By Patrick Meagher
WINCHESTER — A retired Winchester-area dairy farmer was hospitalized after testing positive for COVID-19, amidst an outbreak of positive cases in farm country.
While the vast majority of people who test positive to COVID-19 have few or no symptoms, Peter Verspeek, in his late-50s, was taken to hospital on about March 27 within about five days after being tested. Those who know him say that he has underlying health conditions, which increases his risk of complications from the virus.
Verspeek is a long-time dairy farmer who sold his cows and quota last year.
There were just two active COVID cases in the small township of North Dundas on March 1. That jumped to 31 cases by April 1. Prior to March there had only been 62 positive cases in the townhip in total for the previous 11 months.
Positive COVID test results have also affected Winchester’s Jaquemet farm family.
Custom operator Tim Jaquemet said 15 members of his family tested positive to COVID-19 after attending his father Pierre’s birthday party on March 14. “I had a pretty good cough and no energy. My dad and mom were the same way, just dragging our feet,” Jaquemet said. He added that his wife and five kids (from just months old to age 7) tested positive but had no symptoms. His 86-year-old grandmother was at the birthday gathering and tested negative, he said. “She’s a tough cookie.”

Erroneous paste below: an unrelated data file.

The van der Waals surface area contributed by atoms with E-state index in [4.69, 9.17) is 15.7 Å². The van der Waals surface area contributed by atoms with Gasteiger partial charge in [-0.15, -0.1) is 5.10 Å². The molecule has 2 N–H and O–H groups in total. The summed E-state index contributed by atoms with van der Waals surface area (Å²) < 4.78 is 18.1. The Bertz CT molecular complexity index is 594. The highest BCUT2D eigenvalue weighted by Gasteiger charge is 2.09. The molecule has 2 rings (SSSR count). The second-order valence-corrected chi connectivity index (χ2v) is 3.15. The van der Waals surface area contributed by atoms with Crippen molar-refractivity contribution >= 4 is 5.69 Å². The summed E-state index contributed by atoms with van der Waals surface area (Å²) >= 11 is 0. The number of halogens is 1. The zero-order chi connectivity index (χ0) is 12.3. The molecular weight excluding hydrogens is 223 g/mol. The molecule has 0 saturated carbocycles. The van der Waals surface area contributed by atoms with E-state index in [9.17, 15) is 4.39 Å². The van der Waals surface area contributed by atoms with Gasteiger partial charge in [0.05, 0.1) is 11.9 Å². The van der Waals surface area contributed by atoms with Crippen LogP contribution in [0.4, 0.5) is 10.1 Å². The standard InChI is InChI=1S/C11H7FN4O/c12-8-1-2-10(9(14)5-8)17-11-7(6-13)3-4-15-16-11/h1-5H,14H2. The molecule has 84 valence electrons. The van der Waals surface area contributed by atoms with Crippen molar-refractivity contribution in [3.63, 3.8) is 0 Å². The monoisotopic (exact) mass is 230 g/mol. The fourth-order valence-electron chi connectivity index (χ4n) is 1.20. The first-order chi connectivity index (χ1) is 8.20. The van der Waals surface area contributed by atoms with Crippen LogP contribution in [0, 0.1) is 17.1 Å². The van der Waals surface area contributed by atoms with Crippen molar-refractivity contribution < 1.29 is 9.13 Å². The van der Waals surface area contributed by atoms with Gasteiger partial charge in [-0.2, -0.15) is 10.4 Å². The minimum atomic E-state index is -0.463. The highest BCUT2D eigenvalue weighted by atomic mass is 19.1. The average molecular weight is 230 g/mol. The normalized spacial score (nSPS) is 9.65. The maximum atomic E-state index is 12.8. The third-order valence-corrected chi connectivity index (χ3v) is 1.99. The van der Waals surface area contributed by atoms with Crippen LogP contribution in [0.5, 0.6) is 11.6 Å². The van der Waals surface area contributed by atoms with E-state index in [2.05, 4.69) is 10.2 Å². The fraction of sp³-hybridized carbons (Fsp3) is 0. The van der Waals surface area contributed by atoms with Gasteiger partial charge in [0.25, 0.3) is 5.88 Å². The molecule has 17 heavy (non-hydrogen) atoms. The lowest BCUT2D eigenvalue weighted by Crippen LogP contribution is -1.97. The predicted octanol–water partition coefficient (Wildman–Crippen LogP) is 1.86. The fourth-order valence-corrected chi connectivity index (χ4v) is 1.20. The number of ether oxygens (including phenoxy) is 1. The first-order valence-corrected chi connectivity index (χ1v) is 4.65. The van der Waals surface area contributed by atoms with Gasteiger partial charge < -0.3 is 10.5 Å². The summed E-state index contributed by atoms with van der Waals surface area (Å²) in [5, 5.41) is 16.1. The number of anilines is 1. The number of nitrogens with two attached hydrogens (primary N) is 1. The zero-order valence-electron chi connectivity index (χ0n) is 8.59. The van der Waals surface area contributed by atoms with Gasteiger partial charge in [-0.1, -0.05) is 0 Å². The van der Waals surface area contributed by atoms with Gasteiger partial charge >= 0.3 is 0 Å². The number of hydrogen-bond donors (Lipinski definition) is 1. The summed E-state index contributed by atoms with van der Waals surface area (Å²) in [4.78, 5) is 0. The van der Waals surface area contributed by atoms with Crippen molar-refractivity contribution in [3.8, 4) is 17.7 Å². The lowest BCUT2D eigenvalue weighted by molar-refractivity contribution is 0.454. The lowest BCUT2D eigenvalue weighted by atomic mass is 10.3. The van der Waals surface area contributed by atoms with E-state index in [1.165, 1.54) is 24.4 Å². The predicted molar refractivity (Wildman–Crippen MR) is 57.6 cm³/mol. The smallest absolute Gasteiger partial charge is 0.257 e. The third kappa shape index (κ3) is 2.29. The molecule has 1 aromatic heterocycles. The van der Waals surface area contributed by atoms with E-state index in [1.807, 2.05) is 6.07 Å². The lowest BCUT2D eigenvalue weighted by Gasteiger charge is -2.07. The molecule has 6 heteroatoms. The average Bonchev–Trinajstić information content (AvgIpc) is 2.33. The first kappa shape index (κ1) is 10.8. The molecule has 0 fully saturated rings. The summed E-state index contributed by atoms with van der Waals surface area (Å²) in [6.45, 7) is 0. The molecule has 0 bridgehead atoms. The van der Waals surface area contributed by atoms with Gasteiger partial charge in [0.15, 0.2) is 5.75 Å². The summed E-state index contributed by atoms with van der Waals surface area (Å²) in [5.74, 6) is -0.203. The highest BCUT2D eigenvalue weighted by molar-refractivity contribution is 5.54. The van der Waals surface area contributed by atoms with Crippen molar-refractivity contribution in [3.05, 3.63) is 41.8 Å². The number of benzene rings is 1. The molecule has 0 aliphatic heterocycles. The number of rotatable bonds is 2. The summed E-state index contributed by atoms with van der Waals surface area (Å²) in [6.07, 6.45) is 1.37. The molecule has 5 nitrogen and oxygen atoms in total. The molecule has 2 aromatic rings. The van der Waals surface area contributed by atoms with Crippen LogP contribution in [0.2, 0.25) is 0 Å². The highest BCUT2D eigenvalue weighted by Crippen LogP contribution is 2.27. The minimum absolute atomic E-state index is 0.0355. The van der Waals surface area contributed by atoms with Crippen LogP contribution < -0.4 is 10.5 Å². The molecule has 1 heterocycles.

Jaquemet said that extended family picked up supplies for the family and dropped them on their porch while they were in 14-day quarantine that ended at midnight on March 28. He added that he thinks a brother might have contracted COVID-19 while shopping at Costco.
East of Winchester, North Dundas Building Supplies closed for three days after one employee tested positive with COVID-19. Store manager Stacy Duguay said the store re- opened on Saturday, March 26.
There have been enough positive tests in the area that some farmers have sent their hired workers home out of fear that they might bring the virus to the farm. Some dairy farmers fear taking the COVID test because they don’t want to have to self-isolate and worry that the milk truck won’t stop at the farm while in quarantine.
Dundas County dairy director Nick Thurler assured that the milk truck will still stop at the farm if you test positive. But if you test positive “the farmer is not supposed to be in the milk house when the milk truck driver comes,” he said, adding that “you don’t have to worry about getting COVID from stainless steel . It’s business as usual.”
Osgoode dairy farmer Steve Velthuis said he has heard of numerous local cases and was exposed to a positive-tested person. To protect his own family and employees, Velthuis said it was important to get tested. His results were negative. He did a follow-up test a week later.
He added that people don’t realize that if a farm worker tests positive he can’t come to work and it’s already hard to get help on the farm. But if Velthuis or a family member were to test positive they would still have to go to work or they won’t be producing any milk, he said. “If farmers are essential workers we should start thinking about getting them a vaccine,” he said. “At the end of the day our thoughts and prayers go out to Peter (Verspeek).”